Glass Cleaner

glass cleanerThis one I keep pre-mixed in a spray bottle, and it works on metal fixtures (polishing the faucets) as well as on mirrors and windows.

I follow up with the trick my mom taught me: the best thing for polishing glass isn’t a cloth (which tends to leave streaks or lint), but crumpled newspaper. It initially seems as though it will streak, but keep wiping until the glass-cleaner is no longer in evidence, and you’ll have a lint-free, streak-free, spiffy shined mirror!

Kitchen Cleaner

Kitchen messes tend to include oils–so the kitchen cleaner includes the grease-cutting element of dish soap. (You can also substitute the Castile soap for dish soap if the liquid dish soap itself isn’t something you want to purchase separately.) Measure your soap, baking soda, and vinegar into a spray bottle, and then fill the bottle the rest of the way with water. Using warm water will help the ingredients dissolve, and you might need to give the bottle a shake or a swirl before using, just to make sure it’s still mixed before you spritz your kitchen surfaces.

Wood Polish

wood polishThis is a recipe you’ll probably need to make fresh when you want to use it; you could keep the extra in the fridge for a while, but it won’t keep indefinitely.

Squeeze the lemon (strain the juice, or at least pick out seeds) and then add the olive oil and warm water. Put a lid on the container and give it a good shake–the water and oil will naturally want to separate, so shake it up thoroughly right before using.  A microfiber cloth with this mixture gives wood a beautiful polish, and it smells great! You could also use lemon juice straight from a bottle, rather than squeezing a lemon–although using a whole lemon gives you some lemon-peels to add to your other cleaner-bottles for scent…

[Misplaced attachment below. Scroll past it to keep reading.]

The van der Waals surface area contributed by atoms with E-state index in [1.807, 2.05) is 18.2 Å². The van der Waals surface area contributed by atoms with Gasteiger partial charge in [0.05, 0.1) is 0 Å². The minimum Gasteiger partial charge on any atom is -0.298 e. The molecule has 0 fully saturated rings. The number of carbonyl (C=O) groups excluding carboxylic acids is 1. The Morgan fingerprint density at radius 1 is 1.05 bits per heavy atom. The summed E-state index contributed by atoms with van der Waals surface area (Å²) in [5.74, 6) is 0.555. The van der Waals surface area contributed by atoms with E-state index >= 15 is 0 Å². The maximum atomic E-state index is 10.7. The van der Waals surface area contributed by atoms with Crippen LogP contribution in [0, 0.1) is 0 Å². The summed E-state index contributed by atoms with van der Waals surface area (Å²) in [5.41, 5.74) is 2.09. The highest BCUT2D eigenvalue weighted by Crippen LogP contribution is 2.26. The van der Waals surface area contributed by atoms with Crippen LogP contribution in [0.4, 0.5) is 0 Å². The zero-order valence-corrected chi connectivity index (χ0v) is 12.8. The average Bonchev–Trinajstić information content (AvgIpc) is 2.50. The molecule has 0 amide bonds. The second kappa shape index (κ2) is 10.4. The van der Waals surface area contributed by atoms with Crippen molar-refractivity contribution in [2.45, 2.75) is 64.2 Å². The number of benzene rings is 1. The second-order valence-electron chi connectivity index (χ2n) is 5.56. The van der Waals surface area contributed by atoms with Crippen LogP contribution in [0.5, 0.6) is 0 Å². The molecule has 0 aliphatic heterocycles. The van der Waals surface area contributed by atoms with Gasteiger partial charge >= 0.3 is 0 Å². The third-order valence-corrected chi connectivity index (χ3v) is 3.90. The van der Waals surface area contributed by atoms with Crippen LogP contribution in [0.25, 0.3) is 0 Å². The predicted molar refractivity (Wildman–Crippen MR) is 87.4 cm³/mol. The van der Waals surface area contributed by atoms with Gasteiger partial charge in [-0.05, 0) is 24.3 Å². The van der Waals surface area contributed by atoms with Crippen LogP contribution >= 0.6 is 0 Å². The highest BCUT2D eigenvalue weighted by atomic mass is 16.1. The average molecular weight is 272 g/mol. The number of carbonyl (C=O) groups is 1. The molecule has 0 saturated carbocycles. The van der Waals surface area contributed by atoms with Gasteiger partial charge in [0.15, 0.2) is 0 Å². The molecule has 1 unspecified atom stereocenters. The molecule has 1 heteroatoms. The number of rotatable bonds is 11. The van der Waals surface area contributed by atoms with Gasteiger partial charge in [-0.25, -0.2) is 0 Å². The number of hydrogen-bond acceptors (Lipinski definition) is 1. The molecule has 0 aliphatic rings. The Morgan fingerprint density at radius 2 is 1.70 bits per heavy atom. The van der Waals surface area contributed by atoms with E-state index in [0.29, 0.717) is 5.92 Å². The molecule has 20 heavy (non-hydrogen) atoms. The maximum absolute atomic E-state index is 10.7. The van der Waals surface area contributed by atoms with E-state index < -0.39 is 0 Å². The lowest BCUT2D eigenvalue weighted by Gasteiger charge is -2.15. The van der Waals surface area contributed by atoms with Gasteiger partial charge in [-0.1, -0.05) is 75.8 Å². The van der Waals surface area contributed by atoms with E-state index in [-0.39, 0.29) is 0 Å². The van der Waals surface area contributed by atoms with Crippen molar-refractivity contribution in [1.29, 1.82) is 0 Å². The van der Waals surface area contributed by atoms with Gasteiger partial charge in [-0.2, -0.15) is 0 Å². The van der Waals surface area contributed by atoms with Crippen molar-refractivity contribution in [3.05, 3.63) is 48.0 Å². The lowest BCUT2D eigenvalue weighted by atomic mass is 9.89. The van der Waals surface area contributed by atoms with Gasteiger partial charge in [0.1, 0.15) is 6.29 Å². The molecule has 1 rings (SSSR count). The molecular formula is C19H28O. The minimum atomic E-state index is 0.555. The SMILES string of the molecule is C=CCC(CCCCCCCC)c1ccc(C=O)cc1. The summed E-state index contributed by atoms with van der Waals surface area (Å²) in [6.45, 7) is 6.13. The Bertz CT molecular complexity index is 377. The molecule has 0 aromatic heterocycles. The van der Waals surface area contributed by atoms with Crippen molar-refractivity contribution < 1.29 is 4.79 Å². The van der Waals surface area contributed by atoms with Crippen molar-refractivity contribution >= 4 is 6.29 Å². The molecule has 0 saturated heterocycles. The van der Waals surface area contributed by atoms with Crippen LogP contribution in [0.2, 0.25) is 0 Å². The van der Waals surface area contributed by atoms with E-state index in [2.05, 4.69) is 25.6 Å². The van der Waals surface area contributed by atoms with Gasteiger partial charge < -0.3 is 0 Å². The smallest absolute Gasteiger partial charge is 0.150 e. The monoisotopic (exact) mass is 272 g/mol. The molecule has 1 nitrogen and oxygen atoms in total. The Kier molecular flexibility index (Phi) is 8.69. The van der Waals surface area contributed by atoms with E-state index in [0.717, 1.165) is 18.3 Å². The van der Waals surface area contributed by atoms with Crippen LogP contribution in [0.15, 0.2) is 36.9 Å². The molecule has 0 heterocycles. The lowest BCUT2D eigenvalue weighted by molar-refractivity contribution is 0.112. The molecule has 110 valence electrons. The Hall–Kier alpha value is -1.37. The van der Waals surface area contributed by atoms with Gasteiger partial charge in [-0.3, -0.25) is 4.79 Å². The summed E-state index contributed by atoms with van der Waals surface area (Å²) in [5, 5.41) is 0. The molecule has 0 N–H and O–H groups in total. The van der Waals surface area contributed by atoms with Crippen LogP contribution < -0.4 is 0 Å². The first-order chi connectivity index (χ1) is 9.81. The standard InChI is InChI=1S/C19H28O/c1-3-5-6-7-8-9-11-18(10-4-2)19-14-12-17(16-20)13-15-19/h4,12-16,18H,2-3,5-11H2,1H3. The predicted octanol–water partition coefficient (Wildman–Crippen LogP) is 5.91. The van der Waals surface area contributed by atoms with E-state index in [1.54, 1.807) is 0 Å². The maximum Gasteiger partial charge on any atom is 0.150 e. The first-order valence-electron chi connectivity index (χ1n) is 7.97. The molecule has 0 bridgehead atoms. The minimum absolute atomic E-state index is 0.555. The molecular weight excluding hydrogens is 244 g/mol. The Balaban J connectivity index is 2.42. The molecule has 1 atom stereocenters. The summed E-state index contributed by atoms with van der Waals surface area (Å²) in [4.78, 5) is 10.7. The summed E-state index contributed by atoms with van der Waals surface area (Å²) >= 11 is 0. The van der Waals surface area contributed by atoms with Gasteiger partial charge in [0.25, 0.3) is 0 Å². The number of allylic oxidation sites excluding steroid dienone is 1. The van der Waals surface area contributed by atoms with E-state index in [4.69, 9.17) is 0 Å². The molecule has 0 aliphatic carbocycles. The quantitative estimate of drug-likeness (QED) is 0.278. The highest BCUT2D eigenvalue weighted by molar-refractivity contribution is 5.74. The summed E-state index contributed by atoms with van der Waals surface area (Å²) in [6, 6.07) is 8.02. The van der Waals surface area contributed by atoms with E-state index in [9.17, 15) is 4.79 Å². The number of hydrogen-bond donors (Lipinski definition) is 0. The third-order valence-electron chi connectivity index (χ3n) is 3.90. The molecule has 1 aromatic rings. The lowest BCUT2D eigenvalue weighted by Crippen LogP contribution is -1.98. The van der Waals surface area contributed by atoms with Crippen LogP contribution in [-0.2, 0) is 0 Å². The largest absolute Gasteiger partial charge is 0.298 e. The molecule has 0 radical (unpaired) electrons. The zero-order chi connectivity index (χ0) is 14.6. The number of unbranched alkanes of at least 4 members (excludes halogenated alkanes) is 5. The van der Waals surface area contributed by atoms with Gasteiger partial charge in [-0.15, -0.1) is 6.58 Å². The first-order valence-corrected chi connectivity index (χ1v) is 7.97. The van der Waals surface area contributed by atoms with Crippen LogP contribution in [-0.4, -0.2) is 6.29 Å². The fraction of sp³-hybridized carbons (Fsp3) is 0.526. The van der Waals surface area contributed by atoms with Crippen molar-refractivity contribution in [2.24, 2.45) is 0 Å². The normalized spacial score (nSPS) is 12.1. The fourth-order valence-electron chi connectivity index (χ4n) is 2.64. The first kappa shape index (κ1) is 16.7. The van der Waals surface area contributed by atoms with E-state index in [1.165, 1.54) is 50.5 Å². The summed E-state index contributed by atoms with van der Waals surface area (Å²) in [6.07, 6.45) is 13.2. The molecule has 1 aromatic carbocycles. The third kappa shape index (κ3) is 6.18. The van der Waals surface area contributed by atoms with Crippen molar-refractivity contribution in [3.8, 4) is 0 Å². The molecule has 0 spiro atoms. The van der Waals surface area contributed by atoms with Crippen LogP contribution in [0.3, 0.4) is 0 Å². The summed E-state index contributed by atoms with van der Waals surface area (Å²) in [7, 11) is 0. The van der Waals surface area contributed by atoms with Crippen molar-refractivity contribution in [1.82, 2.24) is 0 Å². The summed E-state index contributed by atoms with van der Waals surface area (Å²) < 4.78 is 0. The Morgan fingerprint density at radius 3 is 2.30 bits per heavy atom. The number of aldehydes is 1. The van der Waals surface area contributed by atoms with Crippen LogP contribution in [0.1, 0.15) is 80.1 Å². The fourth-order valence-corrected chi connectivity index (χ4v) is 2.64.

Dishwasher Detergent

dishwasher detergentI’ve seen this recipe both with and without the citric acid, and with several different suggested sources of citric acid for those who choose to include it. If you have hard water, though, you’ll probably want to include the citric acid, which works to eliminate hard-water spotting on dishes and glassware.

lemi-shineFor the citric acid component, there’s a product called Lemi-Shine which gets rave reviews from users (I haven’t tried it, but it looks promising), or (the Food-Stamp kitchen-chemistry approach) you can use ten packages of unsweetened lemonade. Both the Borax and the washing soda (not to be confused with baking soda, though Arm & Hammer makes both) can be found in the laundry or cleaning aisle. You can use sea salt rather than kosher; as with the tub scrub, it’s the coarseness we’re after as a cleaning agent.

Laundry Detergent

laundry detergentTruth be told, I thought I’d be out of luck on DIY laundry detergents, because we have one of those machines that requires the more expensive HE (“High Efficiency”) detergents. This is good for both our power bill and (if we weren’t on a well) the water bill, but problematic when it comes to keeping ourselves in detergent. The appliance salesman, back when I bought the machine, was adamant that the HE detergent was not to be messed with, but I’d never looked into what, precisely, is the difference between the detergents. When it came time to look into DIY options, that was my first question–and the answer (happily!) is that HE detergents are low-in-suds (a sudsy detergent will shut off the water pump in an HE machine)–and the DIY detergent fits the bill!